What were the real issues that arose last time? One issue was some students felt that being in groups triggered their anxiety. Given our population doesn’t always mean students have time to build community, I can’t guarantee I can just run enough ice breakers to make everyone comfortable with each other. This time I have kids the options to work independently, but they have to be able to share out. Another student also had trouble working on a prompt that I only delivered via spoken words. To help with how they receive information, to I decided to give them the task on paper. Aside from that I kept everything the same.

When class started I decided to set up the VNPS I noticed a few things. Everyone was approaching the possible with more seriousness and focus. Unfortunately, some students who had the paper were just sitting down and doing the problem on their own instead of talking with their group. Instead of having a prompt for all students, next time I’ll have to project the prompt on the whiteboard, or tape one to each whiteboard so as to have students look at it visually. Taking the problem may help demarcate where each group is supposed to be. The need for separation arise after one of my whiteboards disappeared when I was on paternity leave. Two of the groups were crammed together on the front whiteboard and they somehow merged to become a mega-group while I was across the room. The mega-group ended up with a lot less participation from all students. Next time I need to either have clearer boundaries, students writing on the windows, or someone needs to return my friggin whiteboard!

Clog: First Day VNPS Anxiety

Today was the first day I got to teach a class this year! I’ve been coming in to school daily since mid-August 15th, so there was quite a bit of anticipation for actual teaching. The class that I’m teaching is called Problem Solving. This class was largely developed out of the Crossing the River with Dogs book by another teacher but has been, and continues to be, heavily adapted. The first section that I plan to teach in this 8 week course is Draw a diagram. Specifically, the Farmer Ben problem. It’s where you have to count up the number of cows and ducks that Farmer Ben could have if he had 22 animals which have 56 pairs of legs.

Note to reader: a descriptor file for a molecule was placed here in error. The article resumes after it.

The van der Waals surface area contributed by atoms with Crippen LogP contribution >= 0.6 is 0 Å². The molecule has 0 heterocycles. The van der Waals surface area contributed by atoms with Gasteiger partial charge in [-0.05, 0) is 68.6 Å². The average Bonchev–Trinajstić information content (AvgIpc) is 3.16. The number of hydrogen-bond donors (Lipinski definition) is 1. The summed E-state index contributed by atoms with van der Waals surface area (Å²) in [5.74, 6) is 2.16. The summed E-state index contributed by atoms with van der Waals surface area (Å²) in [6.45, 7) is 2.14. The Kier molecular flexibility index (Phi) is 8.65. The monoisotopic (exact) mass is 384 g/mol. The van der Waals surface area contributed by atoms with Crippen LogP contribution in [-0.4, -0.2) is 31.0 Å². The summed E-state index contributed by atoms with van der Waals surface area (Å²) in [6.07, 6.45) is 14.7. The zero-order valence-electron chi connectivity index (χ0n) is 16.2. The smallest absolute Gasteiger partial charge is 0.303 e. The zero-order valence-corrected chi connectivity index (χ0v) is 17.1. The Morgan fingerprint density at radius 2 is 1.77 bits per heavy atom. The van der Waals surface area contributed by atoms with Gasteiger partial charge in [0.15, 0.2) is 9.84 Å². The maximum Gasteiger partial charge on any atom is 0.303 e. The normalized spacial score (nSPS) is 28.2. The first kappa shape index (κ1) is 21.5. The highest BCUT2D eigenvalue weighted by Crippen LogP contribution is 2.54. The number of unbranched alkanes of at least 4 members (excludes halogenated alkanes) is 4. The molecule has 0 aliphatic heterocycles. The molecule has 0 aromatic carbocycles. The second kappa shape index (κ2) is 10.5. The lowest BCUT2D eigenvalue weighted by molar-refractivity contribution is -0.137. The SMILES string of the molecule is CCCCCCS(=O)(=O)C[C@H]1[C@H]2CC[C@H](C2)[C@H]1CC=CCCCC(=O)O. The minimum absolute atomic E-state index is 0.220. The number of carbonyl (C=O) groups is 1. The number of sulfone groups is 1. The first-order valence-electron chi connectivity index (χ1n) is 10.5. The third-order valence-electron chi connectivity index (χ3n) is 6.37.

Before we got into a problem, we started in a circle. My plan is to do a circle kind of sporadically through the class, in order to build community and support my school’s restorative justice initiative. Once we sat in the circle I asked kids to think of a problem they solved and then choose one of three questions out of a hat:

  • What helped you understand the problem?
  • What was the process you took to solve it?
  • What were other ways it could have been solved?
  • How did other people help you solve it?

In retrospect, I probably should have started with something fun like “what are you watching on Netflix.” Instead we heard everyone listing all of the problems in their life on the first day of class. A few people harped on their personal flaws, or biggest mistakes, or some other horrible things that happened to them, and how they worked their way out of it. It wasn’t a mood lifter, probably going to have to tweak that for next time.

Next we counted off into groups of 3 and started doing VNPS using the Farmer Ben Problem. I wanted kids to think and to be a little uncomfortable, and that definitely happened. There were a few things that left me wondering whether I was setting kids up for failure.